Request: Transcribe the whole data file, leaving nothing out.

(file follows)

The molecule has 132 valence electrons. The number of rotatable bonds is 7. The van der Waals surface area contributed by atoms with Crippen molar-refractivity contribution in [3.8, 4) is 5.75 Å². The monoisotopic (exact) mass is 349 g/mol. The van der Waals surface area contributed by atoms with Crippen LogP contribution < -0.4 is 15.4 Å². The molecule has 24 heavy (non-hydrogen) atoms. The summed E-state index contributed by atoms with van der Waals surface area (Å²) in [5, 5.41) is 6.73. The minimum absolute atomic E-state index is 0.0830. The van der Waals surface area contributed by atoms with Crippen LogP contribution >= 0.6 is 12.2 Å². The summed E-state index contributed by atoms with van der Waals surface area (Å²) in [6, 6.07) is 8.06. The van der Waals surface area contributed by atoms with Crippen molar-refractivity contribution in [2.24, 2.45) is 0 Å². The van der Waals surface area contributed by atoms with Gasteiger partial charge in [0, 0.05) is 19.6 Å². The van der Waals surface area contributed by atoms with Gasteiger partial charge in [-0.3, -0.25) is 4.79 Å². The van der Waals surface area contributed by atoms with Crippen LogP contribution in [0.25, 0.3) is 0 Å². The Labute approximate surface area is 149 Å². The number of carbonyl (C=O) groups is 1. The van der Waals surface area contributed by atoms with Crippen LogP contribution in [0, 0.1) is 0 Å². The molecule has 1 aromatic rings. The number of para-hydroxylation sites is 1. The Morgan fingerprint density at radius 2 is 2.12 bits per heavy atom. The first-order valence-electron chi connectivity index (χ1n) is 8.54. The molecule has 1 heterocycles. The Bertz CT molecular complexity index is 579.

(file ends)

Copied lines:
The molecule has 132 valence electrons. The number of rotatable bonds is 7. The van der Waals surface area contributed by atoms with Crippen molar-refractivity contribution in [3.8, 4) is 5.75 Å². The monoisotopic (exact) mass is 349 g/mol. The van der Waals surface area contributed by atoms with Crippen LogP contribution < -0.4 is 15.4 Å². The molecule has 24 heavy (non-hydrogen) atoms. The summed E-state index contributed by atoms with van der Waals surface area (Å²) in [5, 5.41) is 6.73. The minimum absolute atomic E-state index is 0.0830. The van der Waals surface area contributed by atoms with Crippen LogP contribution >= 0.6 is 12.2 Å². The summed E-state index contributed by atoms with van der Waals surface area (Å²) in [6, 6.07) is 8.06. The van der Waals surface area contributed by atoms with Crippen molar-refractivity contribution in [2.24, 2.45) is 0 Å². The van der Waals surface area contributed by atoms with Gasteiger partial charge in [0, 0.05) is 19.6 Å². The van der Waals surface area contributed by atoms with Gasteiger partial charge in [-0.3, -0.25) is 4.79 Å². The van der Waals surface area contributed by atoms with Crippen LogP contribution in [0.25, 0.3) is 0 Å². The Labute approximate surface area is 149 Å². The number of carbonyl (C=O) groups is 1. The van der Waals surface area contributed by atoms with Crippen LogP contribution in [0, 0.1) is 0 Å². The molecule has 1 aromatic rings. The number of para-hydroxylation sites is 1. The Morgan fingerprint density at radius 2 is 2.12 bits per heavy atom. The first-order valence-electron chi connectivity index (χ1n) is 8.54. The molecule has 1 heterocycles. The Bertz CT molecular complexity index is 579.